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Molecular modeling of metabolism for allergen-free low linoleic acid peanuts.
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MedLine Citation:
PMID:  22918723     Owner:  NLM     Status:  MEDLINE    
Abstract/OtherAbstract:
It is necessary to eliminate linoleic acid and allergenic arachins from peanuts for good health reasons. Virginia-type peanuts, harvested from plots treated with mineral salts combinations that mimic the subunit compositions of glutamate dehydrogenase (GDH) were analyzed for fatty acid and arachin compositions by HPLC and polyacrylamide gel electrophoresis, respectively. Fatty acid desaturase and arachin encoding mRNAs were analyzed by Northern hybridization using the homologous RNAs synthesized by peanut GDH as probes. There were 70-80 % sequence similarities between the GDH-synthesized RNAs and the mRNAs encoding arachins, fatty acid desaturases, glutamate synthase, and nitrate reductase, which similarities induced permutation of the metabolic pathways at the mRNA level. Modeling of mRNAs showed there were 210, 3,150, 1,260, 2,520, and 4,200 metabolic permutations in the control, NPKS-, NS-, Pi-, NH(4)Cl-, and PK-treated peanuts, respectively. The mRNA cross-talks decreased the arachin to almost zero percent in the NPKS- and PK-treated peanuts, and linoleate to ~18 % in the PK-treated peanut. The mRNA cross-talks may account for the vastly reported environmentally induced variability in the linoleate contents of peanut genotypes. These results have quantitatively unified molecular biology and metabolic pathways into one simple biotechnology for optimizing peanut quality and may encourage small-scale industry to produce arachin-free low linoleate peanuts.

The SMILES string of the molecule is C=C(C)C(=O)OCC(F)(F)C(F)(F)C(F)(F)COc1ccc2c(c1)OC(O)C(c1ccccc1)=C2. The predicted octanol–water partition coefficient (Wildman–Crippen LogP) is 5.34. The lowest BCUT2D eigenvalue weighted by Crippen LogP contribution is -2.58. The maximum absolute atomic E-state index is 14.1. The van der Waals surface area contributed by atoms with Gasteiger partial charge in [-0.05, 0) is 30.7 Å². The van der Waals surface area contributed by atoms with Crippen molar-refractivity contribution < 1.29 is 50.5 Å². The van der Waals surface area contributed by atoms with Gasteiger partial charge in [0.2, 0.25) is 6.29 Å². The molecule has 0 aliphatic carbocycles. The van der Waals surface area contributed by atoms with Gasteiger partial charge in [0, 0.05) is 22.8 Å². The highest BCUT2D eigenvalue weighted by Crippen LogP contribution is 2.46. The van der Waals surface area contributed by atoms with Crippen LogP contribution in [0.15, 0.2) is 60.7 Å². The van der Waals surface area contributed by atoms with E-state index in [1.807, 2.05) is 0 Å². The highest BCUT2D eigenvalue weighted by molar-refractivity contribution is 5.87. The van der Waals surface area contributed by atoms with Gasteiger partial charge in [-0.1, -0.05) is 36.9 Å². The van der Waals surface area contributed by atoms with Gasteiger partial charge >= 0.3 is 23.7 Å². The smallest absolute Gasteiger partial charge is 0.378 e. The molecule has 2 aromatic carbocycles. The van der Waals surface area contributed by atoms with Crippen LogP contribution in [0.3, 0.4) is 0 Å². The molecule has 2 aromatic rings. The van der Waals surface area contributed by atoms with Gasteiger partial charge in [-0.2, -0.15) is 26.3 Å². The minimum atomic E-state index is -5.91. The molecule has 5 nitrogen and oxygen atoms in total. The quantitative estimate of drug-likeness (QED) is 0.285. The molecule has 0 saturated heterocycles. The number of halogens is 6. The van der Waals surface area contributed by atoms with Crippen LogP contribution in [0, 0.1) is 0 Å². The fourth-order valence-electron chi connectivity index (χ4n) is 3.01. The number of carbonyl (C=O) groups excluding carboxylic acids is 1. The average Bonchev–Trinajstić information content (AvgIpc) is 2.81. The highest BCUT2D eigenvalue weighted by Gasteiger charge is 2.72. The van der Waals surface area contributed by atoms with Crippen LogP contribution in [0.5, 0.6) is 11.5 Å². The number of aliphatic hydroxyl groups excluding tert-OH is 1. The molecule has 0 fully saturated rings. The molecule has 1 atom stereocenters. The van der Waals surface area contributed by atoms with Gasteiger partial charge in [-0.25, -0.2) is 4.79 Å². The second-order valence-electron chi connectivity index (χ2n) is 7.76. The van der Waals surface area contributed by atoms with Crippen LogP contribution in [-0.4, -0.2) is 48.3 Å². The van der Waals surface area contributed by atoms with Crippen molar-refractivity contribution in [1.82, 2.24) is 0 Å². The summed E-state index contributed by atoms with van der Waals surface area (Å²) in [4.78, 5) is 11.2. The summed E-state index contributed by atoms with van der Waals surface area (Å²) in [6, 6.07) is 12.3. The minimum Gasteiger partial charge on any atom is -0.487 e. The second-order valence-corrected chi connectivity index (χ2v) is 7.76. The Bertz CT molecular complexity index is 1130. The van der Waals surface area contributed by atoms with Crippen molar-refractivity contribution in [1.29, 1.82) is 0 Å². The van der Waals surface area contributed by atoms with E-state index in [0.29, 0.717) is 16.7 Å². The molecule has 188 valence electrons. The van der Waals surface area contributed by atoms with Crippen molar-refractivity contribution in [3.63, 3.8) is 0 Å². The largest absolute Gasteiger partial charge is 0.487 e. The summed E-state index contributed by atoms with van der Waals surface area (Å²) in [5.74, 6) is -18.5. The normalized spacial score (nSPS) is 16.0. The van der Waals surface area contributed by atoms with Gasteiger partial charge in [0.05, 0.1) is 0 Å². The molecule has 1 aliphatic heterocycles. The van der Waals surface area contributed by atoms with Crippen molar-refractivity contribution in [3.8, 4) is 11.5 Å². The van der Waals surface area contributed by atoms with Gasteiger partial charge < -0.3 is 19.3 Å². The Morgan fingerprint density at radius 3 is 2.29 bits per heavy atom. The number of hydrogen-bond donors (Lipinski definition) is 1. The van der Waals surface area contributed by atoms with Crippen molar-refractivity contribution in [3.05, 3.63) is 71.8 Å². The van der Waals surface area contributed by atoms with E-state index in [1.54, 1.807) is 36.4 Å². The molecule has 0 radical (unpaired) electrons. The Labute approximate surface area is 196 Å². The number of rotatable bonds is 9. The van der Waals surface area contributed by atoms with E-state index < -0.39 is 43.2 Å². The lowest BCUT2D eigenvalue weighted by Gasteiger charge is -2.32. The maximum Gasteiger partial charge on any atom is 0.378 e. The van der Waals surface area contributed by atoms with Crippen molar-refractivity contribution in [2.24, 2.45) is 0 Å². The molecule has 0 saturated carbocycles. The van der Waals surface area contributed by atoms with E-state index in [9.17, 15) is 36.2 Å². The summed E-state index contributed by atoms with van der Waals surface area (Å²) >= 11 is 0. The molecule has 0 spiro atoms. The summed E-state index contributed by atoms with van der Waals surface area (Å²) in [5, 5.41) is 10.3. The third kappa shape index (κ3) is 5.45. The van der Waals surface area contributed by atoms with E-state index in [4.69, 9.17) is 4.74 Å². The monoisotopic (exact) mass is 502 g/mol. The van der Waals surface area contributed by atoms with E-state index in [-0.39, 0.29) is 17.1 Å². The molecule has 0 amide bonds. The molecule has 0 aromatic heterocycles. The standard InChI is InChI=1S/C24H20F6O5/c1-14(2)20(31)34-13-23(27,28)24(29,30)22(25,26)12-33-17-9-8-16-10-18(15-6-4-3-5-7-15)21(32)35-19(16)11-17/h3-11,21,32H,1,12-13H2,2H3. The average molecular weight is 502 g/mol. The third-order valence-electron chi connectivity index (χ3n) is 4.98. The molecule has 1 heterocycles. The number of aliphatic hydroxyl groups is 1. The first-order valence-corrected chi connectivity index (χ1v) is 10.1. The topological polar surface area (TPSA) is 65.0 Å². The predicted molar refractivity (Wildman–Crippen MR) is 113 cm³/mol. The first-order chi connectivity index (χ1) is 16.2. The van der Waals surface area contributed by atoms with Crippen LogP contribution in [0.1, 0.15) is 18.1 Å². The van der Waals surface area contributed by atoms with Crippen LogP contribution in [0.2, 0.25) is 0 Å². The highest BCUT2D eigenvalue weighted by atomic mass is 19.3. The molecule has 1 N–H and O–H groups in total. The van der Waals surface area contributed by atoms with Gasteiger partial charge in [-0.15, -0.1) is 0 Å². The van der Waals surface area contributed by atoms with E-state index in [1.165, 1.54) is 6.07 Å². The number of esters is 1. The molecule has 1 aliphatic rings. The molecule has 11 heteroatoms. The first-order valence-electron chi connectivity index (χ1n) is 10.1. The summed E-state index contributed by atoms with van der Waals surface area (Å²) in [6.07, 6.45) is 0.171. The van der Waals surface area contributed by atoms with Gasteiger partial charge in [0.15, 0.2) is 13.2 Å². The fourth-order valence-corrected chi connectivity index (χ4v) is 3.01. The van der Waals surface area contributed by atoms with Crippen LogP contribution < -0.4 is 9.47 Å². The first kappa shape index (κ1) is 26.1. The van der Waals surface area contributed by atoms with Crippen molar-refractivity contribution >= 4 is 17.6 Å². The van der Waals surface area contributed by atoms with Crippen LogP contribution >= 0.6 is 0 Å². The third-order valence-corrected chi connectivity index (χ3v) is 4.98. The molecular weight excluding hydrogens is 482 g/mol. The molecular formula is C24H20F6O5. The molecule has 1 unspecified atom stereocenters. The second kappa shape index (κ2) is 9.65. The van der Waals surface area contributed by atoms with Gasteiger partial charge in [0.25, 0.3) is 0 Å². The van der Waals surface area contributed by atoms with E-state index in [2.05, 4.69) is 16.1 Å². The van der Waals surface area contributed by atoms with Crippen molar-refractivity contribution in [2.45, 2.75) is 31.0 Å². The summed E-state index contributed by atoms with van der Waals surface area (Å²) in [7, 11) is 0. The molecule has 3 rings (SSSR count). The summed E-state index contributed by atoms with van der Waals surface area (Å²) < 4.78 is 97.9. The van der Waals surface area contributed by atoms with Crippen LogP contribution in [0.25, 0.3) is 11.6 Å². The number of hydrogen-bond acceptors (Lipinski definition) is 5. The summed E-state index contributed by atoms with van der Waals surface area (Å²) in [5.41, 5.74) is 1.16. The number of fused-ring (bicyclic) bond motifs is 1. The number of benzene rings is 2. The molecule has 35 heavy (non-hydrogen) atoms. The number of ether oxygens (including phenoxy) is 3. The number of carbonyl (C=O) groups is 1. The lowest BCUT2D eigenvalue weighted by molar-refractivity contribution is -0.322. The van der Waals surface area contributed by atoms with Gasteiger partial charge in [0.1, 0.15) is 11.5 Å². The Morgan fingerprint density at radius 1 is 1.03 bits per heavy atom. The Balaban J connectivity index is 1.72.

Authors:
Godson O Osuji; Tassine K Brown; Sanique M South; Dwiesha Johnson; Shanique Hyllam
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Publication Detail:
Type:  Journal Article; Research Support, Non-U.S. Gov't; Research Support, U.S. Gov't, Non-P.H.S.     Date:  2012-08-24
Journal Detail:
Title:  Applied biochemistry and biotechnology     Volume:  168     ISSN:  1559-0291     ISO Abbreviation:  Appl. Biochem. Biotechnol.     Publication Date:  2012 Oct 
Date Detail:
Created Date:  2012-10-15     Completed Date:  2013-03-18     Revised Date:  2013-07-12    
Medline Journal Info:
Nlm Unique ID:  8208561     Medline TA:  Appl Biochem Biotechnol     Country:  United States